Many are still currently in use in the best studios in the world, like Blackbird Studios in Nashville, Electric Lady in New York, and Eastwest Studios in Los Angeles. It’s worth noting that George Martin had an 8078 custom-made and renamed the A4792 in 1978 for AIR studios in Montserrat which tracked Dire Straits, Elton John, and The Police.

Here in Sydney, Australia, lives an 8038 console with owner Rick O’Neil.

80 Series Console
Photo: Rick O’Neil

Focusrite ISA 110

In 1985 Sir George Martin requested that Rupert Neve build 16 no-compromise mic pre and EQ for the console at Air Studios Montserrat to add to the aforementioned Neve A4792 Console. Born was the Focusrite ISA 110 Mic Pre and EQ Module.

The ISA (Input Signal Amplifier) input transformer and the high-capacity power supply transformer both use mu-metal shielding for maximum noise suppression; it’s been regarded as the lowest noise floor mic preamp available. The ISA 110 features a mic preamp, highpass and lowpass filters, shelving equalizer and a separate parametric equalizer all built with military standard components.

Due to the use of the highest quality materials and digital control (which was outside of Rupert’s expertise), the company liquidated in 1989 but was salvaged by Phil Dudderidge. Only 10 Focusrite consoles were made and are a mythical item in the audio world.

Focusrite ISA 110
Photo: Funky Junk

The 2254 Compressor/Limiter

Designed in 1969, this discrete, Class A design and transformer-coupled circuit compressor/limiter became a standard unit in the 80-series consoles. The 2254 was actually designed by David Rees (who is Phoenix Audio’s lead designer) alongside Rupert Neve. The 2254 has simple parameters and has been described as having a warm and creamy tone, which people suggest are good for parallel drum compression.

The controls on the compressor are a fixed attack of 5ms, and ratio settings of 1.5:1, 2:1, 3:1, 4:1, 6:1. The threshold goes from -20dBU to +10dBU in 2dB steps and the recovery (release) time is selectable between 400ms, 800ms, 1500ms or auto.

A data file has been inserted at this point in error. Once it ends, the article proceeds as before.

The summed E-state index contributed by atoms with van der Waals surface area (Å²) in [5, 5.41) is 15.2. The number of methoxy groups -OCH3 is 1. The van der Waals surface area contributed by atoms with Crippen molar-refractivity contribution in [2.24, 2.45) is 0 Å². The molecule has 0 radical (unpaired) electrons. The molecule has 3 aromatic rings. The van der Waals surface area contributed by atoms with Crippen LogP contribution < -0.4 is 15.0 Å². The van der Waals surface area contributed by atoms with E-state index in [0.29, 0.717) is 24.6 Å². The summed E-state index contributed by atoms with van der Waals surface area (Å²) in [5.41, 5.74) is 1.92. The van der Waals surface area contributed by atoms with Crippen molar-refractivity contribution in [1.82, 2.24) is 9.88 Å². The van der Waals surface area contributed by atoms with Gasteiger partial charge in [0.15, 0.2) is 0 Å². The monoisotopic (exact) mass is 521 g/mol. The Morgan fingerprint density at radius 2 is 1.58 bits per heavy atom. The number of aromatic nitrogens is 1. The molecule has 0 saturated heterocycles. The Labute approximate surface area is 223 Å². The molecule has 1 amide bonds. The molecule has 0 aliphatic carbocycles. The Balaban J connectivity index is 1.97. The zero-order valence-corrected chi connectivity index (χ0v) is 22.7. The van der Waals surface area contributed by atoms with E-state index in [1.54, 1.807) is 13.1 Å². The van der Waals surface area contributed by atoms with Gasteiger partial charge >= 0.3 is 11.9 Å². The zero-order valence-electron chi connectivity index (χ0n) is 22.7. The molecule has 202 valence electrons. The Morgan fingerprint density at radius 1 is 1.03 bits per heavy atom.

There are 4 major revisions of the 2254. The original 2254, the 2254A, the 2254E and the new replica, the 2254R. There have been a few plugin models of this compressor if you cannot find the real thing and it’s well worth diving in and experimenting with so you can understand why those who use it love it.

Neve 2254 compressor

NECAM: Moving Fader Automation

The first moving fader automation system was NECAM (meaning Neve Computer Assisted Mixdown) of 1976 which came from Rupert’s request from studio owners for their ‘dream’ items. When George Martin tested the new system at Neve he was reported as saying “How soon can I have one?”.

NECAM was first used in a Neve 16/4 console and used a toothed belt to carry the motion from the motor to the fader. Whilst in today’s standards this might seem like a dated and clunky technology, Neve was the first to implement it, ushering in a new era of automation in mixing.

NECAM Moving Faders

1084 Preamp and EQ

Whilst the 1073 preamp holds the flame of glory, whispers of the 1084’s superiority can be heard around audio circles, as it is a class A preamp with EQ options to go beyond the 1073.  Firstly, Rupert took the 12kHz shelf and made the high frequency switchable between 10, 12 and 16 kHz along with narrow or wide Q setting. Secondly, Neve added a low EQ control with four frequencies of 35Hz, 60Hz, 110Hz and 220Hz.

The 1084 was shortly released after the 1073 and was regarded as the ‘upsell’ model and was originally fitted into a custom-built A1085 console for Whitney Studios in Los Angeles.

Neve 1084
Photo: Universal Audio